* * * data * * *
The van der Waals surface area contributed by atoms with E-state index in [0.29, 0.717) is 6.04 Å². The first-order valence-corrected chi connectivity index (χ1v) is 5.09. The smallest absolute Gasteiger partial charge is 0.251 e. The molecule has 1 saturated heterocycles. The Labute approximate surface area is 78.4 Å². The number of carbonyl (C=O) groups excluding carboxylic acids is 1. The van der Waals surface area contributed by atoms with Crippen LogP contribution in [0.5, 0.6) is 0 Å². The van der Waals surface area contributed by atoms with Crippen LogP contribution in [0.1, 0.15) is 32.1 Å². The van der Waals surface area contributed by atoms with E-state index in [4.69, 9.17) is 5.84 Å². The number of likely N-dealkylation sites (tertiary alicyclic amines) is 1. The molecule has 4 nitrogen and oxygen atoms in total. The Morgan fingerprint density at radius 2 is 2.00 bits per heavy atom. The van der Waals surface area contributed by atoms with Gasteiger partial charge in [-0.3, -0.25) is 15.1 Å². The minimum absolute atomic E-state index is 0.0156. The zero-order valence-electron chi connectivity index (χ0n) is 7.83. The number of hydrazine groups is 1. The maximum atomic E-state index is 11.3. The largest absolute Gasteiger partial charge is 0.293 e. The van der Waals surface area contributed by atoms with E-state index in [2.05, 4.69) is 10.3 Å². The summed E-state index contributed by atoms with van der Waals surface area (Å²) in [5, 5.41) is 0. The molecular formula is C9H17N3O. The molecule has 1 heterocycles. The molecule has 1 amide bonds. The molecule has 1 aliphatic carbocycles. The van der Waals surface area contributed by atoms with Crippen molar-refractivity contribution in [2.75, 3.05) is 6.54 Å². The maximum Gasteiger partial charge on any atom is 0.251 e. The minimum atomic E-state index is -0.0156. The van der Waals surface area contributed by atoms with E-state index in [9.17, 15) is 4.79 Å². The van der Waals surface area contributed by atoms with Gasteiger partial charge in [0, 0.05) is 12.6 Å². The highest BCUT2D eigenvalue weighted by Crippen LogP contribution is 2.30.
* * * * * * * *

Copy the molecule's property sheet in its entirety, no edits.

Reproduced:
The van der Waals surface area contributed by atoms with E-state index in [0.29, 0.717) is 6.04 Å². The first-order valence-corrected chi connectivity index (χ1v) is 5.09. The smallest absolute Gasteiger partial charge is 0.251 e. The molecule has 1 saturated heterocycles. The Labute approximate surface area is 78.4 Å². The number of carbonyl (C=O) groups excluding carboxylic acids is 1. The van der Waals surface area contributed by atoms with Crippen LogP contribution in [0.5, 0.6) is 0 Å². The van der Waals surface area contributed by atoms with Crippen LogP contribution in [0.1, 0.15) is 32.1 Å². The van der Waals surface area contributed by atoms with E-state index in [4.69, 9.17) is 5.84 Å². The number of likely N-dealkylation sites (tertiary alicyclic amines) is 1. The molecule has 4 nitrogen and oxygen atoms in total. The Morgan fingerprint density at radius 2 is 2.00 bits per heavy atom. The van der Waals surface area contributed by atoms with Gasteiger partial charge in [-0.3, -0.25) is 15.1 Å². The minimum absolute atomic E-state index is 0.0156. The zero-order valence-electron chi connectivity index (χ0n) is 7.83. The number of hydrazine groups is 1. The maximum atomic E-state index is 11.3. The largest absolute Gasteiger partial charge is 0.293 e. The van der Waals surface area contributed by atoms with E-state index in [2.05, 4.69) is 10.3 Å². The summed E-state index contributed by atoms with van der Waals surface area (Å²) in [5, 5.41) is 0. The molecular formula is C9H17N3O. The molecule has 1 heterocycles. The molecule has 1 amide bonds. The molecule has 1 aliphatic carbocycles. The van der Waals surface area contributed by atoms with Crippen molar-refractivity contribution in [2.75, 3.05) is 6.54 Å². The maximum Gasteiger partial charge on any atom is 0.251 e. The minimum atomic E-state index is -0.0156. The van der Waals surface area contributed by atoms with E-state index in [9.17, 15) is 4.79 Å². The van der Waals surface area contributed by atoms with Gasteiger partial charge in [0, 0.05) is 12.6 Å². The highest BCUT2D eigenvalue weighted by Crippen LogP contribution is 2.30.